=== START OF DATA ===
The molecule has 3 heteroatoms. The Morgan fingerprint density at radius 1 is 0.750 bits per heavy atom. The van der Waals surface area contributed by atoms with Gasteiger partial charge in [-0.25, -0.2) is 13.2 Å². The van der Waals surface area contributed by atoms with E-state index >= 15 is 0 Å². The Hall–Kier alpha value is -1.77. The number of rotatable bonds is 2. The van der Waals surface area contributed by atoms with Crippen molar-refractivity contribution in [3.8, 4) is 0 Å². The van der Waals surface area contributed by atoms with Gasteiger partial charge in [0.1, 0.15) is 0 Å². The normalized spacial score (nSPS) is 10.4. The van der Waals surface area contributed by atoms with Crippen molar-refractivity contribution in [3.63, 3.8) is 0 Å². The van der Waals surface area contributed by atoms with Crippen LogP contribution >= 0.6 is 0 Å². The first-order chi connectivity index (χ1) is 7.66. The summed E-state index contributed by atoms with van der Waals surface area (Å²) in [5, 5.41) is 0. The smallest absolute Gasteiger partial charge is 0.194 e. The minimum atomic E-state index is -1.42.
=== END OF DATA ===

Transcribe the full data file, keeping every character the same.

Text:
The molecule has 3 heteroatoms. The Morgan fingerprint density at radius 1 is 0.750 bits per heavy atom. The van der Waals surface area contributed by atoms with Gasteiger partial charge in [-0.25, -0.2) is 13.2 Å². The van der Waals surface area contributed by atoms with E-state index >= 15 is 0 Å². The Hall–Kier alpha value is -1.77. The number of rotatable bonds is 2. The van der Waals surface area contributed by atoms with Crippen molar-refractivity contribution in [3.8, 4) is 0 Å². The van der Waals surface area contributed by atoms with Gasteiger partial charge in [0.1, 0.15) is 0 Å². The normalized spacial score (nSPS) is 10.4. The van der Waals surface area contributed by atoms with Crippen molar-refractivity contribution in [3.63, 3.8) is 0 Å². The van der Waals surface area contributed by atoms with Crippen LogP contribution >= 0.6 is 0 Å². The first-order chi connectivity index (χ1) is 7.66. The summed E-state index contributed by atoms with van der Waals surface area (Å²) in [5, 5.41) is 0. The smallest absolute Gasteiger partial charge is 0.194 e. The minimum atomic E-state index is -1.42.